Watch as Brandon guides us through how they compare, specifications-wise, and then perform a few functional comparisons: Do they produce the same volume of coffee in 5 seconds? Does the KRYO’s aluminum fins make a difference in the grind temperature or consistency? Watch as we put these two mid-range coffee grinders to the test!

Compare: Rancilio KRYO 65 vs. Mazzer Super Jolly Commercial Coffee Grinders

The Reluctant Barista Dials in a Coffee Grinder on the Last Frontier

IMG_1796Lots of Seattle Coffee Gear fans watch our YouTube videos to learn more about coffee and espresso with our hands-on tutorials. But what if you don’t have internet or wireless service available? This summer, I carefully hand-carried a Rancilio Rocky Coffee Grinder to Homer, Alaska, a location often highlighted as part of the current ‘Alaskan Reality TV Show’ craze. Let me tell you about the reality I faced as I tried to help my family dial in their new coffee grinder without the SCG Crew there to help me.

First of all, my family lives on twenty acres located ten miles outside of town. Fair to say, it is a little remote. Tom Bodett calls Homer The End of the Road: Electricity is a new arrival at the house and my mom still cooks on a wood stove. Internet comes via satellite service, which is comparable to the dial-up systems of yore in terms of both speed and reliability. My step-dad unpacked this nice hand-built Italian grinder on the coffee table and fished around inside the box for instructions. I laughed a little at the old-fashioned notion of reading a user manual and pulled out my smartphone. The joke was on me when I had no cell reception and such limited wi-fi that I could navigate to YouTube, but not play a video! Then, the joke was on him because the poorly translated Italian-to-English instructions left us scratching our heads.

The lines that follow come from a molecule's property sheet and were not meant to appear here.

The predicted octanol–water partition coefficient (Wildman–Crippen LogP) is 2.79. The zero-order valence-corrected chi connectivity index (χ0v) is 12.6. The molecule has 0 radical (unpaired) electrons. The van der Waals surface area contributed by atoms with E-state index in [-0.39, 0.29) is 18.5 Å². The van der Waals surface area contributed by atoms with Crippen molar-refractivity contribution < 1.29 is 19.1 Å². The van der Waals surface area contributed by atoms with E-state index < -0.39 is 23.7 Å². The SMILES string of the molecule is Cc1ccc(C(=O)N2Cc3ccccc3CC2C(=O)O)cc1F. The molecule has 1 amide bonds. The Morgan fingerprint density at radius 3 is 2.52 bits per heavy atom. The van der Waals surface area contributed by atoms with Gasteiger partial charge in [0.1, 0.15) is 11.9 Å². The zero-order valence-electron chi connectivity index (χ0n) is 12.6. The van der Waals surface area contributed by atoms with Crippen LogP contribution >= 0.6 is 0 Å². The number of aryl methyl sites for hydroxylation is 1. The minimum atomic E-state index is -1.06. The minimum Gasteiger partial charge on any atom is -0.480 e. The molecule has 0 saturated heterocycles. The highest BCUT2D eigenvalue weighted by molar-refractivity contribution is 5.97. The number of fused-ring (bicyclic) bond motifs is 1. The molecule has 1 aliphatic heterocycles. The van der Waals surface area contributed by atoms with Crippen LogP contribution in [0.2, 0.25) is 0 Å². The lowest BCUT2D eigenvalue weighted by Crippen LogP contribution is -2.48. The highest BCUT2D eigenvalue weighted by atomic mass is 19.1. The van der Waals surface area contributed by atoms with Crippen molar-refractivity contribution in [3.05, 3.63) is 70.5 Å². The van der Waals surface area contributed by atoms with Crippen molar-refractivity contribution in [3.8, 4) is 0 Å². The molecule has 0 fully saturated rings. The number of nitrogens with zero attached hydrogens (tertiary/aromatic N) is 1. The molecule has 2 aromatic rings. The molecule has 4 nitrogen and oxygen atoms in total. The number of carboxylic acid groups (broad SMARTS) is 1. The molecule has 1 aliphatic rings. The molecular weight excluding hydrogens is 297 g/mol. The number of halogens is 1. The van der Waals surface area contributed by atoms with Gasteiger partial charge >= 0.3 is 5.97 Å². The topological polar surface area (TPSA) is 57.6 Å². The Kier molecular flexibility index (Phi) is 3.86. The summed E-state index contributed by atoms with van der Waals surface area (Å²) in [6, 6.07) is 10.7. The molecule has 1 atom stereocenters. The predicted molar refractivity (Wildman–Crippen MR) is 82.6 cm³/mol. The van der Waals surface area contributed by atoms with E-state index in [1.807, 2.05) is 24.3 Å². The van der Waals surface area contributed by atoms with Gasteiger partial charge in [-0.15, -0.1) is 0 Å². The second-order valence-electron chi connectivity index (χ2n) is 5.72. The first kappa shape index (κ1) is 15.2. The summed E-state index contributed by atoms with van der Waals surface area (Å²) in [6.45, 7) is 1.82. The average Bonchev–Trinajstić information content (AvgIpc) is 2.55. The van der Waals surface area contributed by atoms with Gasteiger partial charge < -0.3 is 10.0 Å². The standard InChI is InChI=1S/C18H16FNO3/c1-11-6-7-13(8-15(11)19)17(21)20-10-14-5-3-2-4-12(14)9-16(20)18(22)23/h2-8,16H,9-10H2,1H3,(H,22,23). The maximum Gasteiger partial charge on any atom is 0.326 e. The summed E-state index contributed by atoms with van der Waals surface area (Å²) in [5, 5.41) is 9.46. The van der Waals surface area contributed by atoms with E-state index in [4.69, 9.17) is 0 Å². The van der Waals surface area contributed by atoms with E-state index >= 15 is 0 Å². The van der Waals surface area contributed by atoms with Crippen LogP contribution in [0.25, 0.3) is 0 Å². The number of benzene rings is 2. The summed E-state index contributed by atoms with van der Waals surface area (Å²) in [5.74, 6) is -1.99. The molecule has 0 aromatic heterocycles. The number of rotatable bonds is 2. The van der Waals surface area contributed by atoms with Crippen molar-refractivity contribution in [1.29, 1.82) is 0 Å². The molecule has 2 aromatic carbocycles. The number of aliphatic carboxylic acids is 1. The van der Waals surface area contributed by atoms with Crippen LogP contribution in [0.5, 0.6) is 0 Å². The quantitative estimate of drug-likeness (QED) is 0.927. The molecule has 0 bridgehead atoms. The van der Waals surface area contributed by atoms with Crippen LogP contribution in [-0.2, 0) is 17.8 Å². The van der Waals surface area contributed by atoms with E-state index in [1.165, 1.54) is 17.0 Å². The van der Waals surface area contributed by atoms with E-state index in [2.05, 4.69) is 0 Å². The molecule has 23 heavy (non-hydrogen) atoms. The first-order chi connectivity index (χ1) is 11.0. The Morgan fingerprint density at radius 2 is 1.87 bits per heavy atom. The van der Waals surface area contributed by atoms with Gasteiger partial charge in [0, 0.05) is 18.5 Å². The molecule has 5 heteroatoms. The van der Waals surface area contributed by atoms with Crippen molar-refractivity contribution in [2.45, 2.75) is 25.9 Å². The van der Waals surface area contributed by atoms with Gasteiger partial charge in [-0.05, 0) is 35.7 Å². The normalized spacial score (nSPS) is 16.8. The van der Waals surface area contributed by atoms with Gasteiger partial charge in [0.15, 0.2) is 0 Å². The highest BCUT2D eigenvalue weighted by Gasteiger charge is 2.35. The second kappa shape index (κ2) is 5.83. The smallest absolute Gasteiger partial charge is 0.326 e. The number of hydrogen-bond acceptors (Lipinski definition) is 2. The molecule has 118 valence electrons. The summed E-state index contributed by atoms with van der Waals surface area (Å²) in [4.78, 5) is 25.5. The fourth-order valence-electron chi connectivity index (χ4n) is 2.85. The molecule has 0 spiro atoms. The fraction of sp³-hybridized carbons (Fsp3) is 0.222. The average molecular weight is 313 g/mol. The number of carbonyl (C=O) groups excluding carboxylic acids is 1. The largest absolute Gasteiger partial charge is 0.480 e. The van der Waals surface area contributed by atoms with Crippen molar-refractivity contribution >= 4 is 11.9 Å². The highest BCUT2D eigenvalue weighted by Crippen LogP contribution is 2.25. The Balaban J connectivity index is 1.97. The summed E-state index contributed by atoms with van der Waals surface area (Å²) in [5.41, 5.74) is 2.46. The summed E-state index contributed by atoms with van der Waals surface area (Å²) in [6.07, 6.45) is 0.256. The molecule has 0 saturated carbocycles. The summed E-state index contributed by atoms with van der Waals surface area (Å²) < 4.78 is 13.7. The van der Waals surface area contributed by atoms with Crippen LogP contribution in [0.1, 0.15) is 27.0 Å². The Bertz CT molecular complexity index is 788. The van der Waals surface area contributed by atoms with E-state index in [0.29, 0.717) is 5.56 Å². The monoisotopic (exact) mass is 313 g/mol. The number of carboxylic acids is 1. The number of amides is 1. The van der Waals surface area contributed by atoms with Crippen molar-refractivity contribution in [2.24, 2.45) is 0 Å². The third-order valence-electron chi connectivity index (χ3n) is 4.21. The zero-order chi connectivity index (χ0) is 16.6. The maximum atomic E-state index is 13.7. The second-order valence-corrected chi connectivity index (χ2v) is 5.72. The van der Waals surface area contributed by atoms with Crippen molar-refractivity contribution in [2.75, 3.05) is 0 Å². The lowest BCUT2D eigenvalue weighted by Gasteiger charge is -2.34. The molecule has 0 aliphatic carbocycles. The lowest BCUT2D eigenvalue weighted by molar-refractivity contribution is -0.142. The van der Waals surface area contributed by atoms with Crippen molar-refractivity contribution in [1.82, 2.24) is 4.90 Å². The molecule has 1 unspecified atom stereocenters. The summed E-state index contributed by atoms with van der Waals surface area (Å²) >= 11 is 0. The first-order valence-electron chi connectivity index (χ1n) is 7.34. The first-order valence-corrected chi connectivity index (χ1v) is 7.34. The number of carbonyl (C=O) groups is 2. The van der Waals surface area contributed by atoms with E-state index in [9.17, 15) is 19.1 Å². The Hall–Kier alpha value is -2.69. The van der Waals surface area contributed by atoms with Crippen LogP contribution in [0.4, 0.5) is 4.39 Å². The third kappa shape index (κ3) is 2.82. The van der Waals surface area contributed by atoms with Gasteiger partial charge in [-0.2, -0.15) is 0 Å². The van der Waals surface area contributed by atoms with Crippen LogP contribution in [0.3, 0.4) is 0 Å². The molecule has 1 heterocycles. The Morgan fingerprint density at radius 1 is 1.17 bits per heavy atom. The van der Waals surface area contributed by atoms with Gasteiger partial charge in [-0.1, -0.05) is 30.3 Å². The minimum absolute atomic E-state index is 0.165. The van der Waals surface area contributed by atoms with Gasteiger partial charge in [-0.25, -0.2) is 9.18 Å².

I love the Rancilio Rocky grinder. It is a home grinder, but it’s made with commercial parts, so I knew it would be the right grinder to reliably produce the daily espresso needed to make my folks an Americano and a cappuccino. I reached deep into my memory bank to help set up this burr grinder. The one thing I clearly recalled was to make sure beans are ground through it as the burrs are adjusted lower so they do not grind against each other and cause damage. I wish I had seen Teri’s excellent video on how to dial in a Rocky before I left Seattle. We did find a written blog post by Kat years ago and used it to guide our efforts.

The part that frustrated me most about dialing in the new grinder was not the physical adjustment, but rather the amount of espresso beans used and time it took. Compared to the Baratza Virtuoso I have at home in Seattle, the process was night and day. By the time I ran through the recommended ¼ pound of beans on the Baratza I found my grind. With the Rocky, it took a full bag of beans plus the stopwatch app on my phone and multiple taste tests that left us all wired. The Rancilio instructions say that this process will never need to be repeated but I know from watching Kat and Gail’s videos that any time you get new beans or a new machine, re-calibration is required.

The Rancilio Rocky grinder is an excellent coffee grinder and the fuss of a more temperamental set up is rewarded with an ideal home espresso grind. My parents wanted a grinder that could be carefully maintained and serviced to last many years. In the greater scheme of things, an evening spent hopped-up on espresso shots was family bonding time and not actually wasted. Plus each morning thereafter was like Christmas as we raced to see who would get to use the new grinder first.

What is the takeaway from this cautionary tale? A) Don’t count on modern technology to work in the wilderness B) Be more patient than I am C) We put a great effort into creating the perfect home espresso station while there’s still no thought of indoor plumbing. And that is the reality of life on the Last Frontier.

homer